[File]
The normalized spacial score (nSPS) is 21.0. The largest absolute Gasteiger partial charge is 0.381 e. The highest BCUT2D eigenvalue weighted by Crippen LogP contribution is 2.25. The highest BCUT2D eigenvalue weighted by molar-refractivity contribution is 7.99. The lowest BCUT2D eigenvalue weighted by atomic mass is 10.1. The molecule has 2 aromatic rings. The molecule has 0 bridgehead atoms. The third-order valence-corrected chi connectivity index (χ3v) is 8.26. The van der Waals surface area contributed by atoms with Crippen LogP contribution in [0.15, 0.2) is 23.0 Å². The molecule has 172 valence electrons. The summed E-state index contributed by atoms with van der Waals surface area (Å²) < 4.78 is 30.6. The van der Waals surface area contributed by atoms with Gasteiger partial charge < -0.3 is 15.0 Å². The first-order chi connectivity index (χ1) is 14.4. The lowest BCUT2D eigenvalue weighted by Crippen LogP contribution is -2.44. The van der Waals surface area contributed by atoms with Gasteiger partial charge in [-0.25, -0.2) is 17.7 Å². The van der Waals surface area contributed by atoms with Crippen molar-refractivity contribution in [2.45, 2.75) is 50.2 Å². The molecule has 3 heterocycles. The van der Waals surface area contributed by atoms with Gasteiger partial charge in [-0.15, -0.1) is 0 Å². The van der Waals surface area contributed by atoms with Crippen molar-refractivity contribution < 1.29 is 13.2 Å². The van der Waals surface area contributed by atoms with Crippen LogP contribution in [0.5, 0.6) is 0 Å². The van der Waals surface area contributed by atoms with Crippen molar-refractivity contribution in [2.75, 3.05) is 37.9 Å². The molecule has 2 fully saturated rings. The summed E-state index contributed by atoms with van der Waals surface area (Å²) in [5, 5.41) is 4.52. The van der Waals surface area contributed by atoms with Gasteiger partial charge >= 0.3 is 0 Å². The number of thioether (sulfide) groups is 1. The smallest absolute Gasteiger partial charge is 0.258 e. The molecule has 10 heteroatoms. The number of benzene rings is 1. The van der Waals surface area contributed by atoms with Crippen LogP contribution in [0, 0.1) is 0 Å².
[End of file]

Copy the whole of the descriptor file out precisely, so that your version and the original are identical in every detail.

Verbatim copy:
The normalized spacial score (nSPS) is 21.0. The largest absolute Gasteiger partial charge is 0.381 e. The highest BCUT2D eigenvalue weighted by Crippen LogP contribution is 2.25. The highest BCUT2D eigenvalue weighted by molar-refractivity contribution is 7.99. The lowest BCUT2D eigenvalue weighted by atomic mass is 10.1. The molecule has 2 aromatic rings. The molecule has 0 bridgehead atoms. The third-order valence-corrected chi connectivity index (χ3v) is 8.26. The van der Waals surface area contributed by atoms with Crippen LogP contribution in [0.15, 0.2) is 23.0 Å². The molecule has 172 valence electrons. The summed E-state index contributed by atoms with van der Waals surface area (Å²) < 4.78 is 30.6. The van der Waals surface area contributed by atoms with Gasteiger partial charge < -0.3 is 15.0 Å². The first-order chi connectivity index (χ1) is 14.4. The lowest BCUT2D eigenvalue weighted by Crippen LogP contribution is -2.44. The van der Waals surface area contributed by atoms with Gasteiger partial charge in [-0.25, -0.2) is 17.7 Å². The van der Waals surface area contributed by atoms with Crippen molar-refractivity contribution in [2.45, 2.75) is 50.2 Å². The molecule has 3 heterocycles. The van der Waals surface area contributed by atoms with Gasteiger partial charge in [-0.15, -0.1) is 0 Å². The van der Waals surface area contributed by atoms with Crippen molar-refractivity contribution < 1.29 is 13.2 Å². The van der Waals surface area contributed by atoms with Crippen LogP contribution in [0.5, 0.6) is 0 Å². The van der Waals surface area contributed by atoms with Crippen molar-refractivity contribution in [2.75, 3.05) is 37.9 Å². The molecule has 2 fully saturated rings. The summed E-state index contributed by atoms with van der Waals surface area (Å²) in [5, 5.41) is 4.52. The van der Waals surface area contributed by atoms with Gasteiger partial charge >= 0.3 is 0 Å². The number of thioether (sulfide) groups is 1. The smallest absolute Gasteiger partial charge is 0.258 e. The molecule has 10 heteroatoms. The number of benzene rings is 1. The van der Waals surface area contributed by atoms with Crippen LogP contribution in [0, 0.1) is 0 Å².